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Oil bounces on Saudi-Russian pledge to steady prices

Tuesday, September 6, 2016 - 06:42
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Saudi Energy Minister Khaled Al-Falih and his Russian counterpart Alexander Novak agreed to "act together" to steady the market, on the sidelines of the G20 summit in the eastern Chinese city of Hangzhou.

[LONDON] Oil rallied by up to five per cent on Monday as top global producers Russia and Saudi Arabia vowed to stabilise the market after meeting at the G20 in China.

Saudi Energy Minister Khaled Al-Falih and his Russian counterpart Alexander Novak agreed to "act together" to steady the market, on the sidelines of the G20 summit in the eastern Chinese city of Hangzhou.

In reaction, Brent North Sea crude leapt as high as US$49.40 per barrel, and US benchmark West Texas Intermediate (WTI) soared to US$46.53.

Prices later pulled back however as Saudi Arabia ruled out the need to trim back production, while traders questioned whether the pair would curb global oversupply.

The two nations "noted the particular importance of constructive dialogue and close cooperation between the largest oil-producing countries with the goal of supporting the stability of the oil market," the ministers said in a joint statement.

"To this end the ministers agreed to act together or in cooperation with other oil producers," it read, adding they had agreed to set up a "joint monitoring group" to offer recommendations to prevent price fluctuations.

Mr Novak described the announcement as marking a "new era" in cooperation between Russia and Saudi Arabia and insisted that it would have a "critical significance".

However, there were no details on any deal to freeze oil output around current levels, just weeks before Moscow and the 13-nation Organization of the Petroleum Exporting Countries (Opec) crude cartel meet in Algeria to discuss a global supply glut.

Thus far, major oil producers have been unable to strike an accord on freezing output, owing mainly to a dispute between Saudi Arabia and Iran over Tehran's desire to raise production levels after the lifting of sanctions.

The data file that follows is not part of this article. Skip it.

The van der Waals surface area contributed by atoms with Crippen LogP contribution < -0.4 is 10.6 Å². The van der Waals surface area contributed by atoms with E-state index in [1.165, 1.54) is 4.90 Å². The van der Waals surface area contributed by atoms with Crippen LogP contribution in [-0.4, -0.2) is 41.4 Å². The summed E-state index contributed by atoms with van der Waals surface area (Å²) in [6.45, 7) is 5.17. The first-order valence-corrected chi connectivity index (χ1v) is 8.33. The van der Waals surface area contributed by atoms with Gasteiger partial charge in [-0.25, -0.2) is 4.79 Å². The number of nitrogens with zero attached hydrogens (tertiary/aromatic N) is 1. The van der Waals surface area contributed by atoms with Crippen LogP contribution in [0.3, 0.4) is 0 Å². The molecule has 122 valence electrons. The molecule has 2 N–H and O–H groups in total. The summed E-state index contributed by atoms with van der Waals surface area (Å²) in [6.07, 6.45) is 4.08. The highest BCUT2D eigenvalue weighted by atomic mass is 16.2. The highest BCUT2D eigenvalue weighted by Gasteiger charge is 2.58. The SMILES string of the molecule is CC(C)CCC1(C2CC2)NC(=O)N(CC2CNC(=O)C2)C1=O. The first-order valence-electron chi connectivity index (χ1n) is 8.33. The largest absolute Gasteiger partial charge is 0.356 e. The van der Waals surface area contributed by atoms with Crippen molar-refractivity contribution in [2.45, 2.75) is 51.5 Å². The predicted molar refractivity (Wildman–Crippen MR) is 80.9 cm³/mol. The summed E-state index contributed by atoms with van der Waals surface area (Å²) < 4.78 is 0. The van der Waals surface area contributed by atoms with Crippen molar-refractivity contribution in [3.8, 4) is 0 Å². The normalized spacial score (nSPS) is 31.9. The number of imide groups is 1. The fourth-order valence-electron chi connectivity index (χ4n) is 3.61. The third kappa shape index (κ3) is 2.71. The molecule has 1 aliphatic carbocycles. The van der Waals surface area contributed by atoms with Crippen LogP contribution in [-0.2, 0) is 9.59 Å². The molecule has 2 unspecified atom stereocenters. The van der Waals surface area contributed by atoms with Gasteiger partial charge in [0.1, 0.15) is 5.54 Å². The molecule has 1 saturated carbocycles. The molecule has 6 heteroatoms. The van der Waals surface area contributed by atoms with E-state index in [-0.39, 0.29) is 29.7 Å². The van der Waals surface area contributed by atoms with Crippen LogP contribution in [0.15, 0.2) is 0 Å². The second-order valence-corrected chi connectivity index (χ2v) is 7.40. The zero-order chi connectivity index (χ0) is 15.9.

After meeting Mr Novak, Mr Falih told Al-Arabiya television channel there was "currently no need to freeze production".

"A freeze is one of the preferred options but it is not needed for the moment." Opec members Kuwait, Nigeria and the United Arab Emirates all welcomed the Saudi-Russian pledge.

Kuwait "backs the outcome of these consultations for the sake of achieving a balance in the markets", acting oil minister Anas al-Saleh said.

Emirati Energy Minister Suhail al-Mazrouei hailed the "positive step".

Nigerian Petroleum Minister of State Emmanuel Kachikwu added it was "good news" that "should help firm the price" if both sides agree to a "strong level of discipline in terms of production".

Opec and Russia together account for about half of the world's oil output.

President Vladimir Putin had met Saudi Deputy Crown Prince Mohammed bin Salman in China on Sunday - and vowed to address a global glut and overproduction that has hammered prices for two years.

Mr Putin, speaking at a closing G20 news conference on Monday, repeated his call that Iran should be allowed to return to pre-sanction production - a key sticking point with Saudi Arabia - and also appealed for a "fair" crude price that "could be a bit higher".

Mr Putin - whose economy slumped into recession on the back of oil price falls - has already stated that an output freeze would be "the right decision" and called for "compromise".

Around 1645 GMT, prices had tempered their gains somewhat.

Brent for November delivery stood at US$47.49 a barrel, up 66 US cents from Friday's close. WTI for October was 75 US cents higher at US$45.19.

"There were no... immediate indications that this (deal) will lead to lower oil output," FXTM analyst Jameel Ahmad told AFP.

"If there is no agreement to change output, or at least remove the excessive oversupply in the markets then the same oversupply will continue to weigh on investor sentiment - and this has ultimately led to oil retracing nearly half its gains already."

The oil market has been plagued by a stubborn supply glut that saw prices crash to near 13-year lows below US$30 at the start of 2016.

While it has recovered recently, the price is still well off highs of above US$100 seen in mid-2014.

AFP